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Cyril G. Hopkins.

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am greatly interested to know the meaning of these tests you are
making here on our own farm under my own eyes. You may take it for
granted that I know absolutely nothing of such use of chemistry as
you are evidently turning to some practical value."

"Any other farmer can make these tests as well as I can," said
Percy. "This bottle of acid cost me fifteen cents and it can be
duplicated for the same price at almost any drug store. The acid is
very concentrated, in fact about as strong as can easily be
produced, but it need not be especially pure. Some care should be
taken not to get it on the clothing or on the fingers, although it
is not at all dangerous to handle, but it tends to burn the fingers
unless soon removed, either by washing with water or by rubbing it
off with the moist soil."

"I use this acid to test the soil for the presence or absence of
limestone. Ordinary limestone consists of calcium carbonate. Here,
again the chemical name alone is sufficient to indicate the elements
that compose this compound. It is only necessary to keep in mind the
fact that the ending _-ate_ on the common chemical names signifies
the presence of oxygen Thus calcium carbon_ate_ is composed of the
three primary elements, calcium, carbon and oxygen.

"Of course the chemical element is the simplest form of matter. An
element is a primary substance which cannot be divided into two or
more substances All known matter consists of about eighty of these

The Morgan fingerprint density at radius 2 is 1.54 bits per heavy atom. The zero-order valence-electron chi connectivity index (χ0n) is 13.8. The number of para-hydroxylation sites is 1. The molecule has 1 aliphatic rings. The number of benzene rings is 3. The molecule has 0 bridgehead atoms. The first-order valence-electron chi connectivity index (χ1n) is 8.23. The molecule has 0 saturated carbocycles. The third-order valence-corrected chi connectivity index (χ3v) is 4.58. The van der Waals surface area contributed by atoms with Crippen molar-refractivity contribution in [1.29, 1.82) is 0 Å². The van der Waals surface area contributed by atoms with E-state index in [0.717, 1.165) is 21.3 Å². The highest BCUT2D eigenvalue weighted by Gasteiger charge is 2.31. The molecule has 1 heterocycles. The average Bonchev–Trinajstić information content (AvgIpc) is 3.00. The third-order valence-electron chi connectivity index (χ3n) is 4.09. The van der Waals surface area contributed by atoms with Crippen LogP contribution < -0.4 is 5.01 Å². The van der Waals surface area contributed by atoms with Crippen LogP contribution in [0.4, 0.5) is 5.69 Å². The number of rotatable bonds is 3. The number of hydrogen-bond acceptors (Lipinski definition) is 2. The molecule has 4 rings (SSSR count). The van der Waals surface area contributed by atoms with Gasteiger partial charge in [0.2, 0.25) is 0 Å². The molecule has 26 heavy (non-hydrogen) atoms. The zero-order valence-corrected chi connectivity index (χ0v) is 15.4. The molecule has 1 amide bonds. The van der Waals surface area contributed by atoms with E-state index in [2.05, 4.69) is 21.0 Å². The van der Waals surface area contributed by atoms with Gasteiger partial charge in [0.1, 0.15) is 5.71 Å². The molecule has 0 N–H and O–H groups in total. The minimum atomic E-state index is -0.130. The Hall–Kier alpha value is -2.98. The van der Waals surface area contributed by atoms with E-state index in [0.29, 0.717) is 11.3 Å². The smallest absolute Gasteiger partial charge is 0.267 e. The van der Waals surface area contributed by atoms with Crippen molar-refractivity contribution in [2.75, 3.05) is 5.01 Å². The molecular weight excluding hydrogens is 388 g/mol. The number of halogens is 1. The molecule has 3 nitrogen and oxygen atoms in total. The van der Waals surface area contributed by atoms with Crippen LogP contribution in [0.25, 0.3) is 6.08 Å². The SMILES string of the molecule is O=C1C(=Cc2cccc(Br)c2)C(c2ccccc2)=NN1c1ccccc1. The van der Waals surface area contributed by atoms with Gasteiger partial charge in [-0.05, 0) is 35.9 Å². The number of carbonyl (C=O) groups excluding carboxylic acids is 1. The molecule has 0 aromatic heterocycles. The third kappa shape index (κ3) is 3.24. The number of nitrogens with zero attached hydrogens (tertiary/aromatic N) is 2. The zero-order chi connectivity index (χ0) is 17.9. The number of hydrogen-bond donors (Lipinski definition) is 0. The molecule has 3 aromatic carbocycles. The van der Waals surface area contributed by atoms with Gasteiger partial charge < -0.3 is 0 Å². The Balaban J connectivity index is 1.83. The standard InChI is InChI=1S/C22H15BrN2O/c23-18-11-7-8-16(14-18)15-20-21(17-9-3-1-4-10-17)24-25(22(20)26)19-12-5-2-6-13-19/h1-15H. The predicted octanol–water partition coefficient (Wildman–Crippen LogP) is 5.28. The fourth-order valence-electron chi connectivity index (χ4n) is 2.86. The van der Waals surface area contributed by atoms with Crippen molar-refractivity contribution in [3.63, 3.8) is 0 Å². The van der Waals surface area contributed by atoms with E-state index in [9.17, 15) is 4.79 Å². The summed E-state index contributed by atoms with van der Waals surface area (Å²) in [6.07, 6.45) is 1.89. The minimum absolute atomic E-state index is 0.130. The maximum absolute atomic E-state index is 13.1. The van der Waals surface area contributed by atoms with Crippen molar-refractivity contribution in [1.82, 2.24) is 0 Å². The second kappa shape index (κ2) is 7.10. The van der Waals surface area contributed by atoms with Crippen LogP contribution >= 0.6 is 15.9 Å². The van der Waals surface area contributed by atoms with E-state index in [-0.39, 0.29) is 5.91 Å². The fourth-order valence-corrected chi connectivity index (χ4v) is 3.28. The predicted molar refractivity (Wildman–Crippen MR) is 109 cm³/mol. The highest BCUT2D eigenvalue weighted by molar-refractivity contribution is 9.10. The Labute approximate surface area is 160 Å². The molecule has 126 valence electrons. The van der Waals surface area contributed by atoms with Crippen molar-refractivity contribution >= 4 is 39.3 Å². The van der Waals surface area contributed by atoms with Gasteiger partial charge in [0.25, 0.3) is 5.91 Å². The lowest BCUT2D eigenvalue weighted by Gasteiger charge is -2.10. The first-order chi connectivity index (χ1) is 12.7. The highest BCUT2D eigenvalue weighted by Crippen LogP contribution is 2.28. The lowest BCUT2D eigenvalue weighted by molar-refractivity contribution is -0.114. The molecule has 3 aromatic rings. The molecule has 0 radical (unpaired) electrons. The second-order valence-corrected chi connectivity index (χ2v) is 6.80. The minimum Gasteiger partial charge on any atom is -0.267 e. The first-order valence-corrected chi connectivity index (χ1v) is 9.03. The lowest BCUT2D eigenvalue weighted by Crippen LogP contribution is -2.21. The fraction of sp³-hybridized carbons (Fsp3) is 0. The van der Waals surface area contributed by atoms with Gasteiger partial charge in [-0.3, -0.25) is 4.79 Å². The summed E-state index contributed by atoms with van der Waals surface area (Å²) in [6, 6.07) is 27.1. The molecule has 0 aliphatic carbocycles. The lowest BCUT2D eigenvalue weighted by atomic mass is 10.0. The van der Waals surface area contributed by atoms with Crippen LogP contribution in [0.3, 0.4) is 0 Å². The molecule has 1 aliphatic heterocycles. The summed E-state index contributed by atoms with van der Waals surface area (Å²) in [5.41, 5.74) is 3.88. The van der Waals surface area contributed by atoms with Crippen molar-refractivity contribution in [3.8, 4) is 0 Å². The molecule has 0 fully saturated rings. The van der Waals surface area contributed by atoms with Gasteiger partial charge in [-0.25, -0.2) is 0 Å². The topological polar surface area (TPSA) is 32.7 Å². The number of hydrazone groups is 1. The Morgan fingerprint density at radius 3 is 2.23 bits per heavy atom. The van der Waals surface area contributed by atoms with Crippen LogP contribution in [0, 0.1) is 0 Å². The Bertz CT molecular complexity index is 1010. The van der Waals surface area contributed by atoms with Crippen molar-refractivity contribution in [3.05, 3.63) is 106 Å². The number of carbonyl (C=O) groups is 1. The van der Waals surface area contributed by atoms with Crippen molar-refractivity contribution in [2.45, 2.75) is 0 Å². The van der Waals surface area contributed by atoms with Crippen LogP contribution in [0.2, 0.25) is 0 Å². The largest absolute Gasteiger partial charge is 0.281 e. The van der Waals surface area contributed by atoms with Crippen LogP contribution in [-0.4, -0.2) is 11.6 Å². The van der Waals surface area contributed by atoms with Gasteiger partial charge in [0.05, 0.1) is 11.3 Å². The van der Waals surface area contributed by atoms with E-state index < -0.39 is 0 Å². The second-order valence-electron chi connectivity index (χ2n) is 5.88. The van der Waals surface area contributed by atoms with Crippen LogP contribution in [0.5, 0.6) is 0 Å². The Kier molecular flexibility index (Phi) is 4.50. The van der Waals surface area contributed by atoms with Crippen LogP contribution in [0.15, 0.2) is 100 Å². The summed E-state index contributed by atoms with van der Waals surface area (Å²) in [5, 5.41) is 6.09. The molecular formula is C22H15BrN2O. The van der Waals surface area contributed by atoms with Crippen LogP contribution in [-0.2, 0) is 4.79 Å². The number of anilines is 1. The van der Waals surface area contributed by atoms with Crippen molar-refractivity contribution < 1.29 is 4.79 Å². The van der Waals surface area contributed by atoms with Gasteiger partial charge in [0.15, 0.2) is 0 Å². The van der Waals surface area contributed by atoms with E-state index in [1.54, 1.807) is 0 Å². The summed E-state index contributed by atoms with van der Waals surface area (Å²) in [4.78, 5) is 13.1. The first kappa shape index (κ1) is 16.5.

primary elements; and, as a matter of fact, most of these are of
rare occurence - many of them much more rare than the element gold.

"About ninety-eight per cent. of the soil consists of eight elements
united in various compounds or combinations; and only ten elements
are essential for the growth and full development of corn or other
plants. If any one of these ten elements is lacking, it is
impossible to produce a kernel of corn, a grain of wheat, or a leaf
of clover; and in the main the supply is under the farmer's own
control. But we can discuss this matter more fully later. Let us see
what we have here."

Percy poured a few drops of the hydrochloric acid into the hollow of
the cake of soil.

"What should it do?" asked Mr. West.

"If the soil contains any limestone, the acid should produce
foaming, or effervescence," replied Percy; "but it is very evident
that this soil contains no limestone. You see the hydrochloric acid
has power to decompose calcium carbonate with the formation of
carbonic acid and calcium chlorid, a kind of salt that is used to
make a brine that won't freeze in the artificial ice plants. The
carbonic acid, if produced at once decomposes into water and carbon